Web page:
I apologize to my readers for being away from the blog universe for a few weeks. I was in Orlando, Florida, having a decidedly non-colonial experience with my family at the Harry Potter theme park. I was also letting my shrubs age and mellow.
Shrubs, also known as “drinking vinegars,” are syrups made from fruit (usually berries), vinegar, and sugar, which are then combined with water, wine, or spirits to make a refreshing, tart summer drink. An easy way to preserve fruits in the days before refrigeration, shrubs date back to 17th century England and were popular thirst-quenchers in colonial America.
Shrubs have made a comeback recently, and many bartenders now make their own. “Shrubbers,” as they’re called, make the syrup many different ways. Some macerate the fruit in sugar and then add vinegar, while others mix the fruit and vinegar first, then add sugar. Opinion is also divided as to whether to cook the syrup or follow a cold-process method. I decided to try all these approaches and drive myself a little batty. I ended up with a refrigerator full of strawberry, raspberry, and blackberry shrubs.
Here is an early 19th-century recipe for raspberry shrub, reprinted in Helen Bullock’s The Williamsburg Art of Cookery. It uses the simmering method:
Measure your Raspberries into a Bowl, and pour over them an equal Quantity of Vinegar. The next Day take out the Fruit and add as much more to the same Vinegar. The Day following, remove the Raspberries as before and again replace them with Fresh and on the fourth Day put to each Pint of Liquid a Pound of Loaf-sugar — place it in a Skillet on a gentle Fire, simmer and skim it for a short Time when it will be ready to bottle for Use — Seal it down well.
What struck me about this recipe was that the author used a ton of raspberries. How nice to have a raspberry patch rather than buy them at enormous cost at a supermarket. (Although of course it was more work.) Anyway, I made a similar recipe but didn’t swap out the raspberries each day.
Adapted from farmhousemagazine.com
1 pint raspberries, rinsed
apple cider vinegar
1 cup sugar
1. Add vinegar to the raspberries to make 2 cups total (a large glass measuring cup works well for this), making sure that the vinegar covers the raspberries. You might have to press the raspberries down a bit.
2. Let the mixture sit for about two days in the refrigerator.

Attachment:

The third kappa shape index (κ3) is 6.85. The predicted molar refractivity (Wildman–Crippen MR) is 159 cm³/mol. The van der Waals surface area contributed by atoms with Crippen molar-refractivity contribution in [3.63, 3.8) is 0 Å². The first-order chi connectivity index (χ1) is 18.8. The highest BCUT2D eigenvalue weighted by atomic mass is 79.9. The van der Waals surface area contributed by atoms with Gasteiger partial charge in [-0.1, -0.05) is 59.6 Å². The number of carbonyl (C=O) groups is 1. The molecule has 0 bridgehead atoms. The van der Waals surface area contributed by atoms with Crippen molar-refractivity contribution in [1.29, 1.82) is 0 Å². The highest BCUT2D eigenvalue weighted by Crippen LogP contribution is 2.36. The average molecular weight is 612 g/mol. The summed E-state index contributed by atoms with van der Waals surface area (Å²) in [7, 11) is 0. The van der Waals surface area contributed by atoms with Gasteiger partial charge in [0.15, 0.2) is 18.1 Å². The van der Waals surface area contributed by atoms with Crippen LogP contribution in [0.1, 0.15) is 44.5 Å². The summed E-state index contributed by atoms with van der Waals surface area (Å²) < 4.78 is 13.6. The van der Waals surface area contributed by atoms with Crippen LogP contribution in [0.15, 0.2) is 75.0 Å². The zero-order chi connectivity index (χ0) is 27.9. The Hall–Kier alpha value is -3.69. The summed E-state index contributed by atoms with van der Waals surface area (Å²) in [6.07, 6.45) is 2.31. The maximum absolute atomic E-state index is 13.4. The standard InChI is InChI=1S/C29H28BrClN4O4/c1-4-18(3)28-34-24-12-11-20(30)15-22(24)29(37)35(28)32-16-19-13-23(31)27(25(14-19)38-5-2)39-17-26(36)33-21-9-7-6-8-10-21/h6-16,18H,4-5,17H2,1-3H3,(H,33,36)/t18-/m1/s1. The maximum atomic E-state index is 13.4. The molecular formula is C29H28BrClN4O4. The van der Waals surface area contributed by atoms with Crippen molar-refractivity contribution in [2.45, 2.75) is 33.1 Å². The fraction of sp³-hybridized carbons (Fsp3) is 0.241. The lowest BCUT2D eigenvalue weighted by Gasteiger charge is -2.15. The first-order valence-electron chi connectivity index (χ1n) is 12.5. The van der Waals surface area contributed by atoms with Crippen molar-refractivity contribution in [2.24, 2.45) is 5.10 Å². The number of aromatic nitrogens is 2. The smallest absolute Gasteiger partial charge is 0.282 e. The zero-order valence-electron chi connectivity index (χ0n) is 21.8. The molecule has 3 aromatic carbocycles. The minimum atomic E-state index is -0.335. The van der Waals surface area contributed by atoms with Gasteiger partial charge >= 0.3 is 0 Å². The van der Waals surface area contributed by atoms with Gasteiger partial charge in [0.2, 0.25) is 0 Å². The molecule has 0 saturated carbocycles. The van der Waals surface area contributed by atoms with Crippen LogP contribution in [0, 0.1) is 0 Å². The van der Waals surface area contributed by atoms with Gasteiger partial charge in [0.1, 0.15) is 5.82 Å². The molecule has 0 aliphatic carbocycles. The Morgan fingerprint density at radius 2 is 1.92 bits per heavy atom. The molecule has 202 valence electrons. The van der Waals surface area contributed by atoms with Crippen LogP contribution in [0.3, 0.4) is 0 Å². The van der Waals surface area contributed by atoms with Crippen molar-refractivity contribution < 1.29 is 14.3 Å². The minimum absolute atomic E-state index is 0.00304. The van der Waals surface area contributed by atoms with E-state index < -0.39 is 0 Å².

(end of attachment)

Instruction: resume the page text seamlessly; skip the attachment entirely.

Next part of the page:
3. Strain the juice through a fine-mesh sieve into a stockpot, pressing down on the berries to get all the liquid out.
4. Add the sugar to the juice and bring to a boil, then reduce heat and simmer until syrupy, about 10-15 minutes.
5. Let cool, then pour through a funnel into a clean glass container with an air-tight lid (a mason jar works well). Store in the refrigerator for at least a week, and up to 6 months. The vinegar in the shrub will mellow over time, and the flavors will meld.
6. To serve, put one or two tablespoons of the syrup in a glass, add ice if desired, and fill with flat or sparkling water, or sparkling wine. Stir. (You can also mix this or any shrub with gin, rum, vodka, or a liqueur.)
This cold-process shrub is based on recipes by Michael Dietsch in Stirred, Not Shaken and Ellen Jackson in Culinate.com. (Jackson’s article also has good recommendations for different combinations of fruit, vinegar, and herbs to try in shrub making.)
4 cups fresh strawberries, preferably organic, washed and quartered
2 cups sugar
2 cups apple cider vinegar
1. Combine the fruit and sugar in a large bowl. Gently break up the fruit with a wooden spoon. Cover the bowl with plastic wrap and let sit in the refrigerator for about 24 hours. The mixture will become very syrupy.
2. Strain the juice through a fine-mesh sieve into another bowl, pressing on the solids to remove as much liquid as possible. Add the vinegar to the syrup and whisk well to combine and dissolve the sugar. (Don’t throw away the solids! They can be used like preserves on toast, etc.)
3. Pour the shrub mixture through a funnel into a clean glass jar or bottle, then cap, shake well, and refrigerate. Shake again every few days to dissolve sugar that may settle to the bottom of the bottle. Your shrub should be ready to drink in about a week and will improve over time. (It will keep in the refrigerator for up to 6 months.)
4. To serve, place a few tablespoons of the shrub in a glass and add still or sparkling water, using ice if deserved. This also tastes great with sparkling wine.